• Source
    [Show abstract] [Hide abstract]
    ABSTRACT: Management of acne vulgaris by nondermatologists is increasing. Current understanding of the different presentations of acne allows for individualized treatments and improved outcomes. To review the best evidence available for individualized treatment of acne. Search of MEDLINE, EMBASE, and the Cochrane database to search for all English-language articles on acne treatment from 1966 to 2004. Well-designed randomized controlled trials, meta-analyses, and other systematic reviews are the focus of this article. Acne literature is characterized by a lack of standardization with respect to outcome measures and methods used to grade disease severity. Main outcome measures of 29 randomized double-blind trials that were evaluated included reductions in inflammatory, noninflammatory, and total acne lesion counts. Topical retinoids reduce the number of comedones and inflammatory lesions in the range of 40% to 70%. These agents are the mainstay of therapy in patients with comedones only. Other agents, including topical antimicrobials, oral antibiotics, hormonal therapy (in women), and isotretinoin all yield high response rates. Patients with mild to moderate severity inflammatory acne with papules and pustules should be treated with topical antibiotics combined with retinoids. Oral antibiotics are first-line therapy in patients with moderate to severe inflammatory acne while oral isotretinoin is indicated for severe nodular acne, treatment failures, scarring, frequent relapses, or in cases of severe psychological distress. Long-term topical or oral antibiotic therapy should be avoided when feasible to minimize occurrence of bacterial resistance. Isotretinoin is a powerful teratogen mandating strict precautions for use among women of childbearing age. Acne responses to treatment vary considerably. Frequently more than 1 treatment modality is used concomitantly. Best results are seen when treatments are individualized on the basis of clinical presentation.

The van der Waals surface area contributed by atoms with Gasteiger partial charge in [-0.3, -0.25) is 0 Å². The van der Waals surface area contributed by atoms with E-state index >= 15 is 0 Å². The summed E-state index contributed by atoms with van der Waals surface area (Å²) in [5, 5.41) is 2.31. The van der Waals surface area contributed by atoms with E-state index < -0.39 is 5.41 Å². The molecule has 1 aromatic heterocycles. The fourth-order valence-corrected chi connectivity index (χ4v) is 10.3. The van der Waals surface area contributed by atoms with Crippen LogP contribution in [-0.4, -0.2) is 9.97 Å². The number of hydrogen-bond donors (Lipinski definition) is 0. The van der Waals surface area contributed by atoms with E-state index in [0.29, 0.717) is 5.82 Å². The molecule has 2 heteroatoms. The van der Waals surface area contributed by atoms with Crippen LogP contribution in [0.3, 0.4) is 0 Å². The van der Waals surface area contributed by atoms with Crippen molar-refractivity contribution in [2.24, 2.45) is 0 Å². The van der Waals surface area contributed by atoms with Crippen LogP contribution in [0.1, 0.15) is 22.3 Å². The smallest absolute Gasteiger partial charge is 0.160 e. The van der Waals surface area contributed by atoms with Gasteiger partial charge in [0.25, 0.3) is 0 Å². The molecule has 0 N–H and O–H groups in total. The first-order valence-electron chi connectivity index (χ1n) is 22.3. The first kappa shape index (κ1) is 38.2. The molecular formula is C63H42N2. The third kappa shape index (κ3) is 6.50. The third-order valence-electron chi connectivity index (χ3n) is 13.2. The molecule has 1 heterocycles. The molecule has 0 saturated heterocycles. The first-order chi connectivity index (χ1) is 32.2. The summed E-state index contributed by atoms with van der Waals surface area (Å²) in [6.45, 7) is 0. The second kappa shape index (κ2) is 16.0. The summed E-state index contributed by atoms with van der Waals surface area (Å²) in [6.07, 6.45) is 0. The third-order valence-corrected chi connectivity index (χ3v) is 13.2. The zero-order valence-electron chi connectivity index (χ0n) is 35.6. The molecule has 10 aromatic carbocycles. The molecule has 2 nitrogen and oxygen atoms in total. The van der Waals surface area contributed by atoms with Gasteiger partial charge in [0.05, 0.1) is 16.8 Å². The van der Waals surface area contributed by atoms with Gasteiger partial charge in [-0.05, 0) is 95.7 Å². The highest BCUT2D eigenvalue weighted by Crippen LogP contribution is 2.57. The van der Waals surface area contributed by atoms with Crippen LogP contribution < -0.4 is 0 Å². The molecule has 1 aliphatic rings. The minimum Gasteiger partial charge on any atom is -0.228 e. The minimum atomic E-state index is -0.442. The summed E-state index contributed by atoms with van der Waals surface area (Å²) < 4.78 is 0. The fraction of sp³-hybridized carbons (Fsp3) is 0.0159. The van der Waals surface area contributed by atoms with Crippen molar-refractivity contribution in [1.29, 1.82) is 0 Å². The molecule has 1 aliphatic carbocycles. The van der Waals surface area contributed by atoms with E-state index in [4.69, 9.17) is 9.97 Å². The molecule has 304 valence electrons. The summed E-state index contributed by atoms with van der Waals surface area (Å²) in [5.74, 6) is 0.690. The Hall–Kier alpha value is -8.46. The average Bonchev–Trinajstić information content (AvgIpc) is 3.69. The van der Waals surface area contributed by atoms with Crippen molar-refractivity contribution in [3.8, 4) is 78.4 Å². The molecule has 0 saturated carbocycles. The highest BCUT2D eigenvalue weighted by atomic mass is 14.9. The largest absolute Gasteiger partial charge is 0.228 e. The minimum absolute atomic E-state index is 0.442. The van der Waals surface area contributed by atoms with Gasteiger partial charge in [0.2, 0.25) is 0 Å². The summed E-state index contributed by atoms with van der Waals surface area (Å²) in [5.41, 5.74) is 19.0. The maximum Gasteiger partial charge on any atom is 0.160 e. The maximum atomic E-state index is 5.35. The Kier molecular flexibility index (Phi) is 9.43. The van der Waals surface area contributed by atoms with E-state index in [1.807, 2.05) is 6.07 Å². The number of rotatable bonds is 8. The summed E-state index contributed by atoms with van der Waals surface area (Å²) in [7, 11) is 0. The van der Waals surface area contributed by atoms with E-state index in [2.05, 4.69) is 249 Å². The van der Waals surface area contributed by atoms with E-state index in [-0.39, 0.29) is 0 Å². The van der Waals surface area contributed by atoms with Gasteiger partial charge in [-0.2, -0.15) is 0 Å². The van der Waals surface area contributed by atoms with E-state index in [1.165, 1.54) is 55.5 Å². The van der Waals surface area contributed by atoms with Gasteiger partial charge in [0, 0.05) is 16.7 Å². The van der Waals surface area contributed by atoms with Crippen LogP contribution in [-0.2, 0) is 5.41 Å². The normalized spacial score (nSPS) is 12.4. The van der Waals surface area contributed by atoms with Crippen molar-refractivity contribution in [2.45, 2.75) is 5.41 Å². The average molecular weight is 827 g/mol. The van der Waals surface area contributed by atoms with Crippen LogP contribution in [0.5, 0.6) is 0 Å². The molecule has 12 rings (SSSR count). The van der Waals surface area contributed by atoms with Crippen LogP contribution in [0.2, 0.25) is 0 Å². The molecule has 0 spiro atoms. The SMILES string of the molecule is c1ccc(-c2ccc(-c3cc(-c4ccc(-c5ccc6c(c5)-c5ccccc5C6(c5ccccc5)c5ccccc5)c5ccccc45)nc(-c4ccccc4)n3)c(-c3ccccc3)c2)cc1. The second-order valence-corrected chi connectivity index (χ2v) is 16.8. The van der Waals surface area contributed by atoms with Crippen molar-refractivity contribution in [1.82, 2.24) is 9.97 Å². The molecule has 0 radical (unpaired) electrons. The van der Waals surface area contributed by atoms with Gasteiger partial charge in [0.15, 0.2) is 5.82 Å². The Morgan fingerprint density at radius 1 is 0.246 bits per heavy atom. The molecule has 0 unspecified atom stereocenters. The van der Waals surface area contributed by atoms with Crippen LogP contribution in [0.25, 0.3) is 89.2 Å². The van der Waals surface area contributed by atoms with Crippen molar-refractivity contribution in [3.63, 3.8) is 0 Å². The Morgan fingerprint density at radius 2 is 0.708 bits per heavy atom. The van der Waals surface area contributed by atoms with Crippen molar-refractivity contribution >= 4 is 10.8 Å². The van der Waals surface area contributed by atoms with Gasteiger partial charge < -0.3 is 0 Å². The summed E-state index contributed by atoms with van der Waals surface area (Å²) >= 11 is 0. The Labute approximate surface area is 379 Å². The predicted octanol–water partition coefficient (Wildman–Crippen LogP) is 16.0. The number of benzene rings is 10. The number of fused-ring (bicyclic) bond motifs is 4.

JAMA The Journal of the American Medical Association 09/2004; 292(6):726-35. · 29.98 Impact Factor

Full-text

View
0 Downloads